How to Be a Better Burglar

Our internal investigations have come a long way since the nervous nights of skulking around offices.

Some years back, the place I worked went through significant changes that caused great upheaval and stress throughout the workforce. Most people accepted the changes and dealt with them professionally. A few people didn’t have the necessary coping skills, and they acted out. One way of acting out came in the form of anonymous letters sent to the board of directors, executive management and a few senior people in some of our sales offices. The letters were not complimentary of the corporate leadership, and a disruptive buzz began around the company.

Management wanted to locate the source and choke it off, and that was where I came in. I was asked to do some sleuthing and figure out who was behind the letters.

Because the letters were apparently typed on a computer and then laser printed, it seemed logical to look for trace evidence on people’s PCs. With hundreds of PCs as potential crime scenes, we tried to narrow the field by assembling a list of possibly disgruntled employees. The list included about two dozen people who all worked on the top floor of the building. I did some initial reconnaissance and figured out where all the offices were. Because this event occurred before the days of sophisticated forensics tools, I also prepared some diskettes with homegrown search routines.

To avoid tipping my hand and generating a lot of commotion in the work area, I planned to come into work at night after people had left for the day. Armed with a floor plan marked with the suspect device locations and my programmatic burglary tools, I rode the elevator to the top floor and began my search. With so many devices to search, I had to move quickly and methodically. I found a workstation, booted it up, write-locked it and started running my tools. I had four tool diskettes so that I could simultaneously search four devices.

The work areas were vacant. The cleaning people had come and gone, and the lights were off. I felt every bit the Watergate burglar as I quietly went from desk to desk, office to office in my search. I was surprised that my padding about the workplace at night invited not one visit from the building’s security guards. (Those were the days, too, before 9/11 and increased physical security.)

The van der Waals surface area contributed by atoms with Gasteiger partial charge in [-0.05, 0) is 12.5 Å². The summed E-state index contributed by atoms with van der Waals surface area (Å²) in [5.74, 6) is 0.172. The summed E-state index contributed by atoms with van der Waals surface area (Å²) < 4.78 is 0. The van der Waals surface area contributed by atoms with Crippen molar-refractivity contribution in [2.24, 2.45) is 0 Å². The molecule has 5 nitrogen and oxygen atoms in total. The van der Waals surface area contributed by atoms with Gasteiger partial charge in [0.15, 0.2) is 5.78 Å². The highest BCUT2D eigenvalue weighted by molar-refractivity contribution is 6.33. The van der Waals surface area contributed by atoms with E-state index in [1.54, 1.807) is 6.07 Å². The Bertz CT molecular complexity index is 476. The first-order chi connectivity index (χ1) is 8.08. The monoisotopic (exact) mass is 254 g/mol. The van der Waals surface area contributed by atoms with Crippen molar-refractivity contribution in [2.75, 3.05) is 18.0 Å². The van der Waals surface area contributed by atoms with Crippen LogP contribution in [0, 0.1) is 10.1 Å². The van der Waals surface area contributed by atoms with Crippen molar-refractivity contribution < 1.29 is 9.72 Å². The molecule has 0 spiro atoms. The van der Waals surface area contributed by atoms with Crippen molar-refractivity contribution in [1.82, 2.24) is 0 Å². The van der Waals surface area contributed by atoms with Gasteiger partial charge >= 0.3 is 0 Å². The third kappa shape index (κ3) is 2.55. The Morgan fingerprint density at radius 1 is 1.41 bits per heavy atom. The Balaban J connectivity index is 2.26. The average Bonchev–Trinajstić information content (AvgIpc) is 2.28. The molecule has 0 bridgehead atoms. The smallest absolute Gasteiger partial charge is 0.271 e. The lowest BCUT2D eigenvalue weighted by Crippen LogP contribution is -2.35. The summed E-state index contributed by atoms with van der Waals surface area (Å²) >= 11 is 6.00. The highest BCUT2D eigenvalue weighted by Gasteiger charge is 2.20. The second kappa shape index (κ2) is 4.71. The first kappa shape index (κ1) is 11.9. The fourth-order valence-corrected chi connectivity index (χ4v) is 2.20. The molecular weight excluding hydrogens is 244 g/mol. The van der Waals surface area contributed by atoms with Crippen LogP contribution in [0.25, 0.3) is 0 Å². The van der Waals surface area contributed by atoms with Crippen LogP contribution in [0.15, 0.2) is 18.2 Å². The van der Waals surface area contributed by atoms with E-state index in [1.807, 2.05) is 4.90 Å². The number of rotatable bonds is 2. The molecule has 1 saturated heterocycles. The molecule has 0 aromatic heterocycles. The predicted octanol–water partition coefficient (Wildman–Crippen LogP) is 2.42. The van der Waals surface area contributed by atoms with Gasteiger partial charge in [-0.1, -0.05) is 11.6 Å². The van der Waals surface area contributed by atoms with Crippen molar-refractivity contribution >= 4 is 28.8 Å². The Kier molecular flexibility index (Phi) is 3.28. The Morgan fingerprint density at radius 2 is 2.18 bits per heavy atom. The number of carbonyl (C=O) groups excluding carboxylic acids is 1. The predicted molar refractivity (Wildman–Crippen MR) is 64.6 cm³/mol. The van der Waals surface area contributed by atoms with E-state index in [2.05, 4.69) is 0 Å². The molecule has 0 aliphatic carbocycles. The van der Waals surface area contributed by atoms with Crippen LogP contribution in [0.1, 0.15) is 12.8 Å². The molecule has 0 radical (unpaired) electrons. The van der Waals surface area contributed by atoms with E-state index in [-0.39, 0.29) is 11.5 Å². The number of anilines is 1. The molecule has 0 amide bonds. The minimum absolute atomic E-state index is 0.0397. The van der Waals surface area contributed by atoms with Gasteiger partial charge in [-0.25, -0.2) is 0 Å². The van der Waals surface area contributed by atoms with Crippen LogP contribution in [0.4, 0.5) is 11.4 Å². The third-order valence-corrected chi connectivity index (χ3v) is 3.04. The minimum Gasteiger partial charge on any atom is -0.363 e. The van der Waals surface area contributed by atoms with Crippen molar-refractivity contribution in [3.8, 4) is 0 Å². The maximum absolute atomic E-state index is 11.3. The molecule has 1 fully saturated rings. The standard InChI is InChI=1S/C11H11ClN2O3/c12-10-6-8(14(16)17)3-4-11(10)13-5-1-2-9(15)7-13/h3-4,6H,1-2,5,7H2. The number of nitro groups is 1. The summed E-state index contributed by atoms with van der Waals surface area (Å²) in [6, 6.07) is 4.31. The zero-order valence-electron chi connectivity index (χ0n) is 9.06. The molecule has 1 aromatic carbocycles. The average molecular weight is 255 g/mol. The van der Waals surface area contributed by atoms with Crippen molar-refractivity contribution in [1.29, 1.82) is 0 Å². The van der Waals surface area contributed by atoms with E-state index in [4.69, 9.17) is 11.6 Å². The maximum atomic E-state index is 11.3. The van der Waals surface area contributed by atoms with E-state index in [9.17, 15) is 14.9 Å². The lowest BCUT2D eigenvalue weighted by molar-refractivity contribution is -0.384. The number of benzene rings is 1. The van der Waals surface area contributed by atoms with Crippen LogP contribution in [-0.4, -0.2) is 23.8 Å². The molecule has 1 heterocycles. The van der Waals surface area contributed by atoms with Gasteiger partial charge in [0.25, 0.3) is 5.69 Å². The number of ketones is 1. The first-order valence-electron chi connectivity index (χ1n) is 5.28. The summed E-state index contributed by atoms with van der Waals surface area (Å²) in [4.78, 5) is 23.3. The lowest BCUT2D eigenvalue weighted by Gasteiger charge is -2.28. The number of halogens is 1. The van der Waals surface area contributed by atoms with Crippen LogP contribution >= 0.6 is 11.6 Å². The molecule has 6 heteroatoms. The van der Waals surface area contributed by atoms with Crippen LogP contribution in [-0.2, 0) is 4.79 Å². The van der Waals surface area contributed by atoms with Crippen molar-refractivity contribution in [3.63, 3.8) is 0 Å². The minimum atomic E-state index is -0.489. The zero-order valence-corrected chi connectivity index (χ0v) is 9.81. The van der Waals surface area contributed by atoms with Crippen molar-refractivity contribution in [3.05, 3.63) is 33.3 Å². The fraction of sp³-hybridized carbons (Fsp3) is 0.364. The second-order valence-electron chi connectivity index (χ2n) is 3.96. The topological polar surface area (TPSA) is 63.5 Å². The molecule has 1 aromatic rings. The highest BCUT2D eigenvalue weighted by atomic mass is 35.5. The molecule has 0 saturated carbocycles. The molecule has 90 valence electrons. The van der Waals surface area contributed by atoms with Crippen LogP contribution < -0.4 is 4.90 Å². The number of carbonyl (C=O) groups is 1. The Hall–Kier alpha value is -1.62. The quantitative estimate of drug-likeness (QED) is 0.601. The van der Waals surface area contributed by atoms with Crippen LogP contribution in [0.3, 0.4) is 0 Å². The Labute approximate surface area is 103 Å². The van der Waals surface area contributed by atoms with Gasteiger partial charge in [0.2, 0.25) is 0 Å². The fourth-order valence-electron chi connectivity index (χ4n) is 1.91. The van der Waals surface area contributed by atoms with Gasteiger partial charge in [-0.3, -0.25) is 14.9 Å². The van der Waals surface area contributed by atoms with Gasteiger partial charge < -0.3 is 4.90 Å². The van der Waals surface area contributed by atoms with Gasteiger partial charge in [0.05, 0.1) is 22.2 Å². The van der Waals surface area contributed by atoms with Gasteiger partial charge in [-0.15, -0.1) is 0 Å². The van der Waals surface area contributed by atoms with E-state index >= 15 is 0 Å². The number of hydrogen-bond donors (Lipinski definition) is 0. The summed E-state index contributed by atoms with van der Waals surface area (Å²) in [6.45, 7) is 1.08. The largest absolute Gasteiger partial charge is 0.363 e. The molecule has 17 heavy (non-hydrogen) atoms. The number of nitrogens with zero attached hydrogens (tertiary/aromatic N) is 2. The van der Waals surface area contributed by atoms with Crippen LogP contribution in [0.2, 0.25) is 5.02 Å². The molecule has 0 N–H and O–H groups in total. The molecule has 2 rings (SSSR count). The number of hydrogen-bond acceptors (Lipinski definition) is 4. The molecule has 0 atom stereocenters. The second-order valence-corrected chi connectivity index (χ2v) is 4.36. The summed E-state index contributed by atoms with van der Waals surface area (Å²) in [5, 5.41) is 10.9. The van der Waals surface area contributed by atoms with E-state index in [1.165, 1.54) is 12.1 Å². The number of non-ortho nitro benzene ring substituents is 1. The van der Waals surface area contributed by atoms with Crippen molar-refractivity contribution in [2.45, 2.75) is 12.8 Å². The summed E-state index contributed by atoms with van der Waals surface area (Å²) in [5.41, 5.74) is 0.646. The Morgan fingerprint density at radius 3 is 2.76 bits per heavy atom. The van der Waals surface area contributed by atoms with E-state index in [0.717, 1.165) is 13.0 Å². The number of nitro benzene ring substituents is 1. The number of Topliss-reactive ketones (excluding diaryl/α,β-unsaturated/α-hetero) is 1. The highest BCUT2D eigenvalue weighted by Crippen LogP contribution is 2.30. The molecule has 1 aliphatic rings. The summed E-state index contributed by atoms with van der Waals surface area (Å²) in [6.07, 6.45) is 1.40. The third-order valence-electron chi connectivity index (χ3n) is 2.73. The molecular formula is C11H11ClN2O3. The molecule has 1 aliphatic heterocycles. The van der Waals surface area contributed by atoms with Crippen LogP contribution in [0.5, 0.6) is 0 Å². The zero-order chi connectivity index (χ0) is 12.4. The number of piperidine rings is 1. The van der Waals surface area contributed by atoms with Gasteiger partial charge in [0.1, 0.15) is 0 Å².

I felt sneaky and creepy as I violated the sanctity of each personal work space. Although the offices were company property and nobody had a legal expectation of privacy, it still felt wrong to be poking around other people’s stuff. As I moved aside knickknacks, family pictures and other personal items, I used as much care and respect as I could.

After hours of scanning for certain keywords that appeared in the anonymous hate mail and more hours analyzing the logs my programs had generated, I ultimately came up empty. If the letters were typed on a computer and printed on a laser printer, it wasn’t on one of the machines I searched.

In the end, it wasn’t my high-tech snooping that solved the case. The case was solved through handwriting comparisons done on the envelopes. Sure enough, the culprit was one of the two dozen “persons of interest” on the list.

That Was Then

Since that time, our computer forensics activities have grown much more sophisticated. We work in teams of two now. One person serves as the scribe and keeper of the checklist that helps ensure all important steps are taken. The other person disassembles the PCs, pulls the hard drives and restores the workstation to the previously unaltered state. We alert the building security people, partly as a professional courtesy and mostly to minimize the risk of being confronted by the targets of our investigations. During one nocturnal investigation, I was at the workstation of an employee when she suddenly appeared! Like the Grinch nimbly providing an excuse to little Cindy Lou Who, I came up with a reason for having her PC apart. “This PC appears to be infected by a virus that’s attempting to propagate across our network,” I said. “I need to take it over to our lab to remove the virus. I should have it back in a few hours.” And off I went.

Today, the building security people disallow access for the “people of interest” that we’re investigating by disabling their ID badges. We also take along radios that operate on the channel that the building security folks use. The radios allow the two areas to share information about the movement of people, the location of offices and anything else that might come up.